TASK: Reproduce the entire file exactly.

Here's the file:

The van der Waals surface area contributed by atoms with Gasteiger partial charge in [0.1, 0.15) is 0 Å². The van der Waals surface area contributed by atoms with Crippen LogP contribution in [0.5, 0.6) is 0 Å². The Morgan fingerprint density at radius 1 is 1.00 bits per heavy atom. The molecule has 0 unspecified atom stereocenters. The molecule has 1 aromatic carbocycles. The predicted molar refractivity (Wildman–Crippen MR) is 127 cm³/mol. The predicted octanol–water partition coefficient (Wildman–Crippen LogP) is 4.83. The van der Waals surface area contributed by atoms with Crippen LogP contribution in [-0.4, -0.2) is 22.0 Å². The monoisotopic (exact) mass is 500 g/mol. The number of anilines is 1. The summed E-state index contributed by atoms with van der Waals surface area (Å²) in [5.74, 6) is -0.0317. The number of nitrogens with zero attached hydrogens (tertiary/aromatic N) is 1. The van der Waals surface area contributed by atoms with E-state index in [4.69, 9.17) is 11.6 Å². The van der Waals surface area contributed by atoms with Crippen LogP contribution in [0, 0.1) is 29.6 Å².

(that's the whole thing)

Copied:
The van der Waals surface area contributed by atoms with Gasteiger partial charge in [0.1, 0.15) is 0 Å². The van der Waals surface area contributed by atoms with Crippen LogP contribution in [0.5, 0.6) is 0 Å². The Morgan fingerprint density at radius 1 is 1.00 bits per heavy atom. The molecule has 0 unspecified atom stereocenters. The molecule has 1 aromatic carbocycles. The predicted molar refractivity (Wildman–Crippen MR) is 127 cm³/mol. The predicted octanol–water partition coefficient (Wildman–Crippen LogP) is 4.83. The van der Waals surface area contributed by atoms with Crippen LogP contribution in [-0.4, -0.2) is 22.0 Å². The monoisotopic (exact) mass is 500 g/mol. The number of anilines is 1. The summed E-state index contributed by atoms with van der Waals surface area (Å²) in [5.74, 6) is -0.0317. The number of nitrogens with zero attached hydrogens (tertiary/aromatic N) is 1. The van der Waals surface area contributed by atoms with E-state index in [4.69, 9.17) is 11.6 Å². The van der Waals surface area contributed by atoms with Crippen LogP contribution in [0, 0.1) is 29.6 Å².